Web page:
Sunday, September 12, 2010

Did it Change Us?

So we've marked the ninth anniversary of 9/11.  God be with America.

After watching Life as a House I noticed that it was released in November of '01.  Since it was obviously filmed and edited before the attacks, it has to be one of the last family dramas of the pre-"post-9/11" time period.

I hear that a lot, this phrase, post-9/11.  What does that really mean?

Plopping those words together predicates that a change has occurred.  According to that logic, the events of September 11th, 2001 didn't just happened, they are happening.  Tremors of the day are still reverberating.

When looking at the American family, at least on the big screen, I think we can find evidences that this notion of a post-9/11 world is indeed a reality.

American Beauty won a buttload of awards for its 1999 movie season, and assuredly rightfully so.  But when I watch it now, I can't ever quite shake that the world its characters inhabit is not my own.  Not anymore.  I think the film is a brilliant response of its boomboom 90s time period.

In the late nineties, the closest thing America had to a war was a far-off skirmish our military jostled with in a place called Kosovo, that sounded about as real as Narnia to us SoCallers.  Gay rights activism wasn't yet hitting state elections.  The dotcom era gave the country a high, and the exhilaration was doubled every six months with every new, faster, sleeker computer model.  And the country's biggest problem appeared to be the libido of Bill Clinton.

Enter American Beauty (or, if you prefer, substitute The Ice Storm).  The films characters believe that they should be living in the renaissance of the American Leave It to Beaver era.  They believe perfection not only can be obtained, but that it is always just a Hallmark moment away from realization.  From this then, we are brought to inciting incident; a turn of events that causes our protagonist to realize how deep in the quicksand not only he and his family are in, but ultimately, the whole world.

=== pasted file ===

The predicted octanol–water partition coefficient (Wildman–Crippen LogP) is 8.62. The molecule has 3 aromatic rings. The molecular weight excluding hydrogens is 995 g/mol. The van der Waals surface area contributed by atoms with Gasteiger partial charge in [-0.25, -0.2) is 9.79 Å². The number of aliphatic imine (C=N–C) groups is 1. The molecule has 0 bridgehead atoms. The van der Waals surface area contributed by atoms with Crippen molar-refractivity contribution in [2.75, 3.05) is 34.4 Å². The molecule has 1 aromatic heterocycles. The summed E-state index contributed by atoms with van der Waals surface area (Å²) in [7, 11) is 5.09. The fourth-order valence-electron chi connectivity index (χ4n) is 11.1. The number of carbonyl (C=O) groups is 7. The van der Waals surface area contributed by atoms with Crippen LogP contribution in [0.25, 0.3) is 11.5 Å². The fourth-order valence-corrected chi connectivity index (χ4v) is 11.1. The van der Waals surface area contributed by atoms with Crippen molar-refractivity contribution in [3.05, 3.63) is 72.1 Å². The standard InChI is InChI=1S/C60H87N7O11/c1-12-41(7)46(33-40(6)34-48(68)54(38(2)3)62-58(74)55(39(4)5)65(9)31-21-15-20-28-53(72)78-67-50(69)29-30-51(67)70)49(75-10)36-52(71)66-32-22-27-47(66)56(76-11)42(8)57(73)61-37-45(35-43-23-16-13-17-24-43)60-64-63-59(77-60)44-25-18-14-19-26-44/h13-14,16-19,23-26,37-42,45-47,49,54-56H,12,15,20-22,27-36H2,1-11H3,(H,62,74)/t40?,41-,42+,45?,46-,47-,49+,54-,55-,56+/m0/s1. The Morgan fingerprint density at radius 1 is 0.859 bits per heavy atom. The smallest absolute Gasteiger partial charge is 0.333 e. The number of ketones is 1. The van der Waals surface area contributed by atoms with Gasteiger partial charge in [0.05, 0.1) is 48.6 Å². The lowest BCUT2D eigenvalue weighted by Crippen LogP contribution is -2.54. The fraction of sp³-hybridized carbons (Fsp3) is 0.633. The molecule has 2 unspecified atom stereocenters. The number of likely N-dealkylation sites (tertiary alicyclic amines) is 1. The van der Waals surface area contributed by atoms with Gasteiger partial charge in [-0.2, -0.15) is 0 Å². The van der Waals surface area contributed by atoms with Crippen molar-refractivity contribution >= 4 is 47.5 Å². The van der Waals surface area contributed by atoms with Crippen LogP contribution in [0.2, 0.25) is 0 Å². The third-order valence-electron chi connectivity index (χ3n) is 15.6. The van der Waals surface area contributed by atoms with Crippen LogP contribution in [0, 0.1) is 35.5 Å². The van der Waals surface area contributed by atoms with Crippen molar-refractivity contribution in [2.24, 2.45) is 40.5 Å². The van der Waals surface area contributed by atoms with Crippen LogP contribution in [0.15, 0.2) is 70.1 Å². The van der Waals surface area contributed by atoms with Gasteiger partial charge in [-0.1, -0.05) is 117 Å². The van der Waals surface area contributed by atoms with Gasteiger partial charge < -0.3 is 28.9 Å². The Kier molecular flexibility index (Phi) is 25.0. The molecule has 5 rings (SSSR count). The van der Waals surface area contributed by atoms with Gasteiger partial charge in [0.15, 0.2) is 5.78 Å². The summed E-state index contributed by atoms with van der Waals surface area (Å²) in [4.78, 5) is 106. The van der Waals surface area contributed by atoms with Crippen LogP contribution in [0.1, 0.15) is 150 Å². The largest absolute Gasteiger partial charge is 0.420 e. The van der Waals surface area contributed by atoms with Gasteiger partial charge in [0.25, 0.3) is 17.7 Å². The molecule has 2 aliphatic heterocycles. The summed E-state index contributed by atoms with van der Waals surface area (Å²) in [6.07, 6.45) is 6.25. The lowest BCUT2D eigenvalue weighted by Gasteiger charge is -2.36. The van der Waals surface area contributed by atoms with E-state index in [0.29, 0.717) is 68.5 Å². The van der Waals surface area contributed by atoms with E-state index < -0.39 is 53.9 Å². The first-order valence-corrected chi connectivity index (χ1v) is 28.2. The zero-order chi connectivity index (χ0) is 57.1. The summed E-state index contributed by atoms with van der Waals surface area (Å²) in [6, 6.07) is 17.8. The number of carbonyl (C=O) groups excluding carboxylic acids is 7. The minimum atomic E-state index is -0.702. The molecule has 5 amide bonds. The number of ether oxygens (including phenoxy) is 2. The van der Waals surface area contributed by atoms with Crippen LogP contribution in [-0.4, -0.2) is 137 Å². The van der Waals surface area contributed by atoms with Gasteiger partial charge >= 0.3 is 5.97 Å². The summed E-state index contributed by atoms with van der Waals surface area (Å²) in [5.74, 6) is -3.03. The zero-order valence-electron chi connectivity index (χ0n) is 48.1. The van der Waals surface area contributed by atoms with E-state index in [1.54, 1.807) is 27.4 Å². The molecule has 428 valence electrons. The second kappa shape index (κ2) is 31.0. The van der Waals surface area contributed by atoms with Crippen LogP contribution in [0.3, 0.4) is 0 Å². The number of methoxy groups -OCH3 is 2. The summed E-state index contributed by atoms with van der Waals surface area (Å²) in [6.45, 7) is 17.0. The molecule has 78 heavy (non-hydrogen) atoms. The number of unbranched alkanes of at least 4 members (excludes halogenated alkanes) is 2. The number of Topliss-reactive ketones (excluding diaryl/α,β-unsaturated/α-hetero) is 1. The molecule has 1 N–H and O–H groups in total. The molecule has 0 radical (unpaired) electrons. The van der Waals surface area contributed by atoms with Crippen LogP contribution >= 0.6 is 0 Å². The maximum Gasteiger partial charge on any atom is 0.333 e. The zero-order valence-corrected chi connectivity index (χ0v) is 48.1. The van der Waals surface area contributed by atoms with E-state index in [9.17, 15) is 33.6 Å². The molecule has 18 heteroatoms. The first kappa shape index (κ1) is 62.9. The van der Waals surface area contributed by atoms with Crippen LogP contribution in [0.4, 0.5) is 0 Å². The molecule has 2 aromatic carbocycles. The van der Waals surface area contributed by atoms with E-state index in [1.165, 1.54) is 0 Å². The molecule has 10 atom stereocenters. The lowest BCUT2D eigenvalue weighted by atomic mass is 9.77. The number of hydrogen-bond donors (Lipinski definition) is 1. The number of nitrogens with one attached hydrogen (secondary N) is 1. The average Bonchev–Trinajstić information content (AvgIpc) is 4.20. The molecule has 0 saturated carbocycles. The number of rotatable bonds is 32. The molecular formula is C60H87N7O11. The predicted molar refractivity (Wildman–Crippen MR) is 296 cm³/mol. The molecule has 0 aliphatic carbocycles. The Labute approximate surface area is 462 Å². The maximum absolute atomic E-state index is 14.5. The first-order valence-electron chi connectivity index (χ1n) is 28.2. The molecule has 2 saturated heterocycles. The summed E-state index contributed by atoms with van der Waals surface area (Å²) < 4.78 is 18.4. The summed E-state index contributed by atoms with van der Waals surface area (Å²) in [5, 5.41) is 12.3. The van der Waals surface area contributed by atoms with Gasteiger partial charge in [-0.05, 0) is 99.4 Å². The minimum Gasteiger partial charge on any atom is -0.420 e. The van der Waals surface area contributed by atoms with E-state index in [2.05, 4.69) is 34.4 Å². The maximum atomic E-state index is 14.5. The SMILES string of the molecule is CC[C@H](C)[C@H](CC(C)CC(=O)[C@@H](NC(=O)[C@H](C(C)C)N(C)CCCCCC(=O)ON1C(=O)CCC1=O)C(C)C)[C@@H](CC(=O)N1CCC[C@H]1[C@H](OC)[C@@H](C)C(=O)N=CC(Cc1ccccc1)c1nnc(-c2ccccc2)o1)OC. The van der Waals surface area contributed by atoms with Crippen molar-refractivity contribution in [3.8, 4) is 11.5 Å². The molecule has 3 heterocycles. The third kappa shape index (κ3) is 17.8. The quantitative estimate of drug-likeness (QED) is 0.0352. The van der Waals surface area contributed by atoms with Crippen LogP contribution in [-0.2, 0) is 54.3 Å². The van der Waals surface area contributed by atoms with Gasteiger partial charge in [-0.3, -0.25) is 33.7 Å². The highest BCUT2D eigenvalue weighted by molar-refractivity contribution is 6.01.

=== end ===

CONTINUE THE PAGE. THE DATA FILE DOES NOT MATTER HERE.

The formula is as such: 
1) The veneer of the perfect household is torn asunder, 
2) our characters wallow in the filth, seeking unscrupulous means of finding a way out, and ultimately, 
3) the family finds some form of redemption.  

Rinse and repeat.

That was the past.  No longer can we make claim to any sort of slick varnish for our family cultures.  No, the family drama of the post-9/11 drama, the likes of films such as The Squid and the Whale, are now built on the foundation of dissolution.  There's no need for the illusion of happiness and togetherness to be dismantled.  In this world, the illusion has been explained to us.  Our characters can be perhaps nostalgic for the good ol' days, but there is no mask.  From minute one we know the world is fucked up.  There's no hiding it.  The result of this is that we are given more screen time watching our heros battling to seek out redemption for their broken lives, or we see them obstruct their road to peace so far that they begin to become unreachable beings of distaste.  They fall away entirely... into the static.

I do believe that such a thing as a cultural consciousness exists.  And I think that watching the two largest skyscrapers of our largest American city be annihilated crushed our perceived innocence.  It tore us down to the bone.  It left us dry.

But it is better to start with nothing then to build on a false foundation.  May God protect and redeem the United States of America.  Amen.


  1. You have a very nice blog! Good reading.
    Drunknmunky - Pikavippivinkit

  2. Thank you kindly, good sir. You are always welcome here. (Forgive me if you are a lady. When I envision an inebriated ape, my mind automatically assumes a male gendered primate.)